The Virgin Tongues were a rock 'n roll band formed in Berlin in 2006 by Duncan Mcknight, Mike Giddens, and Nima Ashe. Over the subsequent years, the trio became known for their raw and often erratic live performances in the city's clubs and underground party scene.
The Tongues got their start playing at house parties and squats on Berlin's east side. Initial performances were characterized by a lack of rehearsal and fueled by cheap vodka. But as word of their exciting live shows began to make its way around the city, more and more promoters opened their doors to the band. Their sets became tighter and the crowds were getting bigger.
By 2009 momentum was growing around the Tongues. They landed an opening gig for The Kills at Berlin's Postbahnhof and had started to garner major label interest. In late April, the band travelled to Reykjavik to perform with Icelandic rock 'n roll outfit Singapore Sling and begin recording their debut album with Sling frontman Henrik Bjornsson.
Just as it began to seem like things were coming together for the band, everything fell apart. In the early morning hours of May 1st, 2009 Mcknight sustained massive injuries after falling from a 2nd story window in Reykjavik's downtown district. Amidst the chaos of mounting interpersonal drama, a growing pile of hospital bills, and the prospect of Mcknight's lengthy recovery, the band began to unravel. Over the next couple of years, the fallout from the accident drew the band further apart, and by 2011 the members had gone their separate ways. In 2014, Mcknight resurfaced online in an attempt to form a new solo version of the group via crowdfunding.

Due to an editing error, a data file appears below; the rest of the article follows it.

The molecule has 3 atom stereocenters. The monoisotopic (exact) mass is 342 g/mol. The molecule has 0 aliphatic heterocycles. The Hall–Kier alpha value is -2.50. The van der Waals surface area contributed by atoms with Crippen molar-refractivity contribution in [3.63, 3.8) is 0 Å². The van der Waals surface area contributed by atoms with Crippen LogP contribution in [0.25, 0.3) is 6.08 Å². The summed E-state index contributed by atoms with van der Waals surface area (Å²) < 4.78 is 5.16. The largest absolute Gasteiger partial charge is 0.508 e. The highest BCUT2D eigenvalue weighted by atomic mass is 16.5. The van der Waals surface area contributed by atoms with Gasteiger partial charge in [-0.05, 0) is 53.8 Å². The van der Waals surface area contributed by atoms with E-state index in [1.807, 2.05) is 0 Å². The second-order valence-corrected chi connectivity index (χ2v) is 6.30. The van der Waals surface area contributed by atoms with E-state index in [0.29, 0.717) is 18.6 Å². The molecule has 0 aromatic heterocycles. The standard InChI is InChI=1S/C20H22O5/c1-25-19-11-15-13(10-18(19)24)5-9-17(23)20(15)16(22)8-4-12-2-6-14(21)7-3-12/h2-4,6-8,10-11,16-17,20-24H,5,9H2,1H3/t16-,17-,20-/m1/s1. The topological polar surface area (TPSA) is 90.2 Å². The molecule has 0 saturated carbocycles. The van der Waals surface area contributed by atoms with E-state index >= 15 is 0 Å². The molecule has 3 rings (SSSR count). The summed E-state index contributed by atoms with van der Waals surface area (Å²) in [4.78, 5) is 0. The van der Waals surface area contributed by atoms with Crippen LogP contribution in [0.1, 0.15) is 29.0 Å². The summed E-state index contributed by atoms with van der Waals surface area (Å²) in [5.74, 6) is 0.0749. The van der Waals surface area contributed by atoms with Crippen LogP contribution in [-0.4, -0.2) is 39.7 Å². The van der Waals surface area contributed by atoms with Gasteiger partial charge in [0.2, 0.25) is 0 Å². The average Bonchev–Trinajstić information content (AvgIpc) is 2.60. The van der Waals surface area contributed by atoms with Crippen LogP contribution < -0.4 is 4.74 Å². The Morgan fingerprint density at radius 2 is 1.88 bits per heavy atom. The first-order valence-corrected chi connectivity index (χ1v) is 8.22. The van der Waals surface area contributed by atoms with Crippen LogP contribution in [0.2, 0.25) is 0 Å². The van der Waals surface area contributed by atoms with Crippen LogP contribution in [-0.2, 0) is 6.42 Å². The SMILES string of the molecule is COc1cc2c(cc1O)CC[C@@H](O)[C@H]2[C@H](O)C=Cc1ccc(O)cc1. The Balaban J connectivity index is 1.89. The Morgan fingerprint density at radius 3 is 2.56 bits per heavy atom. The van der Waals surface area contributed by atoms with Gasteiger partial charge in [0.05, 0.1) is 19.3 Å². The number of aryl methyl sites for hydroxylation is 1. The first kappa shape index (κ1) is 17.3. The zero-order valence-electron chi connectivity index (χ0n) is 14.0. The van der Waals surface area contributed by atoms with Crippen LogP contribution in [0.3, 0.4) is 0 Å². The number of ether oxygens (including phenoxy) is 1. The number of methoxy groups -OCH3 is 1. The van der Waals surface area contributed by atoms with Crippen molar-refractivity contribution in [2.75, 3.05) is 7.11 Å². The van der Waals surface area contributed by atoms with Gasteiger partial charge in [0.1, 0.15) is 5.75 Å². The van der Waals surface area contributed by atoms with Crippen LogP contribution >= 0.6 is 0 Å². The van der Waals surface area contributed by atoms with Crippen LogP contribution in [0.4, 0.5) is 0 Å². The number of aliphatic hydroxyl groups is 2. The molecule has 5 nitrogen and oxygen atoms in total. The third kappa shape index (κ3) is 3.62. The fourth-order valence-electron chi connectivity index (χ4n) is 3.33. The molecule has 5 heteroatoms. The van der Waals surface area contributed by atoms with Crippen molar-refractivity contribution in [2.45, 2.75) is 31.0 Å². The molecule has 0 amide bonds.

Little remains to show for the years The Virgin Tongues spent in Berlin. There are some vomit stains in the corners of dark clubs and bombed out warehouses, a stack of unpaid bar tabs long forgotten, and a handful of images and videos floating around the internet. Having failed to record much of anything during their ill fated stay in Iceland, only a small collection of demos remain. Two of these tracks however, 'Six Feet Underground' and 'Who Cares Right Now', stand out as having come closest to capturing the spirit and the energy that the band had become known for amongst Berlin's club rats and party hounds so many years ago.
That's all that's left.